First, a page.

1. ## eigenspaces/diagonalizability

Hey y'all I got a question regarding eigenspaces which is stumping me. Heres the problem, any tips or help would be greatly appreciated.

Let T be an invertible linear operator on a finite-dimensional vector space V.
Prove that the eigenspace of $\displaystyle T$ corresponding to $\displaystyle \lambda$ is the same as the eigenspace of $\displaystyle T^{-1}$ corresponding to $\displaystyle \lambda ^{-1}$

Also prove that if $\displaystyle T$ is diagonalizable, then $\displaystyle T^{-1}$ is diagonalizable.

Thanks!

2. Originally Posted by dannyboycurtis
Hey y'all I got a question regarding eigenspaces which is stumping me. Heres the problem, any tips or help would be greatly appreciated.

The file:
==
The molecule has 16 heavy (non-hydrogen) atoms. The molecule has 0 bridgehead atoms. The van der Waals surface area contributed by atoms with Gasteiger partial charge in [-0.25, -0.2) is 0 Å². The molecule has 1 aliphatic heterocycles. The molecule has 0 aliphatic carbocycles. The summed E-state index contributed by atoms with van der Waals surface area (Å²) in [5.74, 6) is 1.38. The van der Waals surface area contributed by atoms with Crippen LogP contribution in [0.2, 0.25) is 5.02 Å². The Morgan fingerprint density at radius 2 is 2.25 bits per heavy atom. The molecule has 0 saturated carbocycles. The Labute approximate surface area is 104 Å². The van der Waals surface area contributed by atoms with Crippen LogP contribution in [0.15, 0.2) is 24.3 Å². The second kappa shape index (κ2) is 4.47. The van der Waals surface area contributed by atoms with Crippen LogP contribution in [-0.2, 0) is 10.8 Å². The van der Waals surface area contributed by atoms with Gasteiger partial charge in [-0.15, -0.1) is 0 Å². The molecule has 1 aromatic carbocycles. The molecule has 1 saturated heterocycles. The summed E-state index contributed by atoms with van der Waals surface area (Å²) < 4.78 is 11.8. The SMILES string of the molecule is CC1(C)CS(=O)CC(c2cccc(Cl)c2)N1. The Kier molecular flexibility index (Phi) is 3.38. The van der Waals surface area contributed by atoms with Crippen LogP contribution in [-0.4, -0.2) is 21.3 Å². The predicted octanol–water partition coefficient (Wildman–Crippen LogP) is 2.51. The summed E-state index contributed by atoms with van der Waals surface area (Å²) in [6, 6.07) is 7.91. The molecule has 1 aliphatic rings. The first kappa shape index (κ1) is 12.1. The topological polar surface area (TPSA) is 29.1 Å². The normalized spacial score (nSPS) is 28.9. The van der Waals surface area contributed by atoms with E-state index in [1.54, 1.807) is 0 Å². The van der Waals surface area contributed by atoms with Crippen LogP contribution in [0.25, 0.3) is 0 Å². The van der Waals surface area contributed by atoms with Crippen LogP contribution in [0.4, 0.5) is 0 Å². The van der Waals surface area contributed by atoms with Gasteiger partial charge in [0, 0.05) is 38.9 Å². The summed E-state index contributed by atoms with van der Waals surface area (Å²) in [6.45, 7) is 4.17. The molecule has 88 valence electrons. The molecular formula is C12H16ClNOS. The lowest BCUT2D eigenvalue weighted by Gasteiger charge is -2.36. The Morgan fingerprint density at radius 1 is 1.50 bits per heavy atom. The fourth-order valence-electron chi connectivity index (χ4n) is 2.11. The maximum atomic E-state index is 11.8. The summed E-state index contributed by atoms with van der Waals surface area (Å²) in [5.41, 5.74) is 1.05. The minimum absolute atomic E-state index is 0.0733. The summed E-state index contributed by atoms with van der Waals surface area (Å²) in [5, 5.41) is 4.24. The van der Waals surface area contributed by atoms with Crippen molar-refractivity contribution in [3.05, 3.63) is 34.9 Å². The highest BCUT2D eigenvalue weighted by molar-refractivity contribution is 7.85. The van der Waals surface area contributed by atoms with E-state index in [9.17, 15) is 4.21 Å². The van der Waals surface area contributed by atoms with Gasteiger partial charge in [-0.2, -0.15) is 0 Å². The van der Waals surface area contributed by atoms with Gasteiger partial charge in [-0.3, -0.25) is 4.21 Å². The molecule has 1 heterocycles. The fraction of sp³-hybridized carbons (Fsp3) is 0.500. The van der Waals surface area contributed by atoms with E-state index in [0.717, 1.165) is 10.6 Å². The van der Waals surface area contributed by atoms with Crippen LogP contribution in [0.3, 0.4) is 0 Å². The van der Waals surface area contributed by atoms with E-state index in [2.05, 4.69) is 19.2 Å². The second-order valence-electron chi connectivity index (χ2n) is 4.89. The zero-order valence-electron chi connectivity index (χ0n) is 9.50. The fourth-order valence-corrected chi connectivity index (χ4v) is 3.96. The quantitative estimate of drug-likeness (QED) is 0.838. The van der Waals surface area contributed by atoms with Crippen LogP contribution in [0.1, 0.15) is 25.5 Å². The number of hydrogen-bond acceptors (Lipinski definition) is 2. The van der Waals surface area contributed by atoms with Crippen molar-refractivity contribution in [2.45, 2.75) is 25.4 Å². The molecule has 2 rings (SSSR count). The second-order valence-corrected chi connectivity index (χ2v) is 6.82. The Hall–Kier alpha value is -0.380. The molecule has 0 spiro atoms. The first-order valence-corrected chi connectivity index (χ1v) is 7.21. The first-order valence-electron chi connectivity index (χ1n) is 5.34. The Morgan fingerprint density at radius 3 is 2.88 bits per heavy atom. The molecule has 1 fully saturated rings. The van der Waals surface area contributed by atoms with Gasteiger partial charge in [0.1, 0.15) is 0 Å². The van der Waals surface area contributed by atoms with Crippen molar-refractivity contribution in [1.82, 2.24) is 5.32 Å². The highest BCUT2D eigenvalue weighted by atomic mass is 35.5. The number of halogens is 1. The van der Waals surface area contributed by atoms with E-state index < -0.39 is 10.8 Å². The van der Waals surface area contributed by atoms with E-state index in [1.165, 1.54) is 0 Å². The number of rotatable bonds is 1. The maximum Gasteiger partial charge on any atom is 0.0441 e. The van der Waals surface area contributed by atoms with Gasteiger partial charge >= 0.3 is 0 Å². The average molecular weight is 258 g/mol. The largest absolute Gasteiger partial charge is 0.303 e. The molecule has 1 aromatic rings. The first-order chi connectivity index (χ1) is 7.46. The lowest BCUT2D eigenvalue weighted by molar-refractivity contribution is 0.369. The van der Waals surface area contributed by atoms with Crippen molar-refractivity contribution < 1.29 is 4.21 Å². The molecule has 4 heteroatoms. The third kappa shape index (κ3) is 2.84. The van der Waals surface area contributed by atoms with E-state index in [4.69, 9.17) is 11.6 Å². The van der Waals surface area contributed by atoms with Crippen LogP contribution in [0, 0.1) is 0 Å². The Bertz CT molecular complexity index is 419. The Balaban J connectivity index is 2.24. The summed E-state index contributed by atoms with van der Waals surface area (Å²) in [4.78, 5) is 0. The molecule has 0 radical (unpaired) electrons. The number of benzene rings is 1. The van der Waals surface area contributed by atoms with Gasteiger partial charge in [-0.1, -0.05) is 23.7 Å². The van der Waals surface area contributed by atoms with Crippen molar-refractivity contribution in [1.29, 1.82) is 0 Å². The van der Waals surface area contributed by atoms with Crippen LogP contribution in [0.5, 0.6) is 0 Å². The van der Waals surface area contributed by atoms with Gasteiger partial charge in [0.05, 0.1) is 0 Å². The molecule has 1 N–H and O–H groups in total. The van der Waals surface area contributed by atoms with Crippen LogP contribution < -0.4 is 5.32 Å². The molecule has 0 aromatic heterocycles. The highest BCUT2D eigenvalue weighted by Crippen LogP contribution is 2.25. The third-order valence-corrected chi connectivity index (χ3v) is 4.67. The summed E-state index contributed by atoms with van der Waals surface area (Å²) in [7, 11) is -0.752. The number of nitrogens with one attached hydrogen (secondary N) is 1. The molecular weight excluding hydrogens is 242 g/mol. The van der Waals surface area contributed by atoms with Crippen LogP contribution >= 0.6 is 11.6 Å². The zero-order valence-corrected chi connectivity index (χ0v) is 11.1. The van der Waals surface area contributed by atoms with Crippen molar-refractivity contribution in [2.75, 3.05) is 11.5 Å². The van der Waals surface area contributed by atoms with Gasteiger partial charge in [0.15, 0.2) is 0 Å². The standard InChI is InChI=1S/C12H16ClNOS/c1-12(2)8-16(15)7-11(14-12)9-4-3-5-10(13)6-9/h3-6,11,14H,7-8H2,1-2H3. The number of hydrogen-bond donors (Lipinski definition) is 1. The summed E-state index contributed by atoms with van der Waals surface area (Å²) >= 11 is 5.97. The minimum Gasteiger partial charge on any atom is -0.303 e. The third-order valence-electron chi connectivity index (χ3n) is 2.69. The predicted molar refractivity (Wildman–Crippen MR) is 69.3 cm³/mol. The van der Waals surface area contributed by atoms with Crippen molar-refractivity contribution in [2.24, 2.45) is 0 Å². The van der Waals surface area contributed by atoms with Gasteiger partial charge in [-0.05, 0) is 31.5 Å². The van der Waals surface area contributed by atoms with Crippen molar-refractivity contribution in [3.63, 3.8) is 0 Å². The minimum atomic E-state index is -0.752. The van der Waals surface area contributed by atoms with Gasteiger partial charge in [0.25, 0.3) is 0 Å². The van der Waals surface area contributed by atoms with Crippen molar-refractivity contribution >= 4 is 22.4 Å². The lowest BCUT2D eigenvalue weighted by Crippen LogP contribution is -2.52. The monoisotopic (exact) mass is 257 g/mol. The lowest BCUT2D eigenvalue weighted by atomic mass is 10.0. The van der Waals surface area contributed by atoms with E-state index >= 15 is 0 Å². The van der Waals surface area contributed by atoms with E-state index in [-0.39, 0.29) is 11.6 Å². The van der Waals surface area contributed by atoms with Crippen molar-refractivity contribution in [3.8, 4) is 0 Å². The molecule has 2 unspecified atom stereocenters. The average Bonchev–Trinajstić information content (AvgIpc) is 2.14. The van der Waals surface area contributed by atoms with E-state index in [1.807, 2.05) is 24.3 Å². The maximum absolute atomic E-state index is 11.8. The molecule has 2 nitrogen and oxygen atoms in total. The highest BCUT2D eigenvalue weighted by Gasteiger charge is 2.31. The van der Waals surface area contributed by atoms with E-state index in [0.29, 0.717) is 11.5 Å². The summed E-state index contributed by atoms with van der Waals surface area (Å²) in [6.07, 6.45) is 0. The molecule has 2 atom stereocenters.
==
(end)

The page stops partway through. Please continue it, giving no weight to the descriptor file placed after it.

Let T be an invertible linear operator on a finite-dimensional vector space V.
Prove that the eigenspace of $\displaystyle T$ corresponding to $\displaystyle \lambda$ is the same as the eigenspace of $\displaystyle T^{-1}$ corresponding to $\displaystyle \lambda ^{-1}$

Also prove that if $\displaystyle T$ is diagonalizable, then $\displaystyle T^{-1}$ is diagonalizable.

Thanks!
*********sigh********....really!

$\displaystyle Tv=\lambda v\Longrightarrow (apply\,\,T^{-1}\,\,on\,\,both\,\,sides)\,v=T{-1}(\lambda v)$ , and now just use that the inverse of a linear map is also linear.
For diagonalizable: use the definition, apply, move sides...etc.

Tonio